My current research (based on my dissertation, Hardly Working: Fruitless Labor in Premodern English Literature) claims that premodern authors turned to a range of alternative forms of labor as a strategy for navigating the status of authorship and the changing economy. I look at texts such as Sir Gawain and the Green Knight, Galatea, Arden of Faversham, The Sheapardes Calender and The Amoretti, all of which depict work that functions outside of work’s usual parameters by characterizing it as invisible, impossible, botched, or fruitless. Using these moment as my entry point, I argue that these texts manipulate the terms of labor in order to re-imagine what we define as labor in the first place.
My work bridges the medieval/early modern divide and thinks broadly across a continuous (but not homogenous) premodern England. Hardly Working begins in the mid fourteenth century, when the first bouts of labor legislation were enacted, and traces the engagement with variant forms of labor through the final decades of the sixteenth century, which were characterized by apprenticeship riots and an influx of idle, or unemployed, persons into the city of London. I emphasize variety—temporally, generically (pastoral, romance, epic, eclogue, comedy, tragedy), formally (long and lyric poetry, drama), contextually (courtly poems, patronage poems, popular drama and children’s theater), of authorship (anonymous poets and playwright(s), collaborative authors, canonical writers, and those whose contemporary fame has long since faded)—in order to both demonstrate the thoroughness with which these subverted forms of labor pervaded premodern society and to showcase the multitude of ways in which this manifested.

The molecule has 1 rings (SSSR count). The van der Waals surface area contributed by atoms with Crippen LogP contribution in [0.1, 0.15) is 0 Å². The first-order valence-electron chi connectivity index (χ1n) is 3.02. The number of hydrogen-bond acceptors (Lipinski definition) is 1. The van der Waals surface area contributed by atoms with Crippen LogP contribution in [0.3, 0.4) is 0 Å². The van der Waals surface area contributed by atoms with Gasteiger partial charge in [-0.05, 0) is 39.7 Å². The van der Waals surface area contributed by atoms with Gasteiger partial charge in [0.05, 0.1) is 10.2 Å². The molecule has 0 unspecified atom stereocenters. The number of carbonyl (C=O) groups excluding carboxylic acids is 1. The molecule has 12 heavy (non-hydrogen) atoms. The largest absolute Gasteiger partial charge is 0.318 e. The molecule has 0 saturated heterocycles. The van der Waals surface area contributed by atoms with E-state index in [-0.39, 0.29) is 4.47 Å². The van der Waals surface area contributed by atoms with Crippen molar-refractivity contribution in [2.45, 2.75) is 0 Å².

I have an article under review that recovers the history of the English botchers—clothworkers who mended old clothing—in order to understand the ways in which Arden of Faversham engages botching to stage a tension between repair and destruction in its depiction of Thomas Arden’s murder.
I am currently working on an experimental article on the Harley 913 “Lullay Lullay littil child” that asks how our modern understanding of the lullaby genre can illuminate this medieval poem. A version of this article received the Laura Hutchins Heberle Award for Outstanding Critical Writing in 2017.
My second, still nascent, book project builds upon the idea of alternative economies that I lay out in Fruitless Labor and asks how the theoretical apparatuses of Queer Studies can further open up our understanding of the relationships between value, labor, productivity, and exchange. This project was inspired by the ways in which the “fruitless labor” of my first book pushes against a heteronormative understanding of (sexual) activity that is grounded in production, or issue. Just as queer productivity can reshape the way in which we understand the rhetoric of authorial parentage, I postulate, so can queer labor, queer exchange, and queer currency offer new perspectives on understanding literary systems of economy that may not initially read as such under our current paradigms.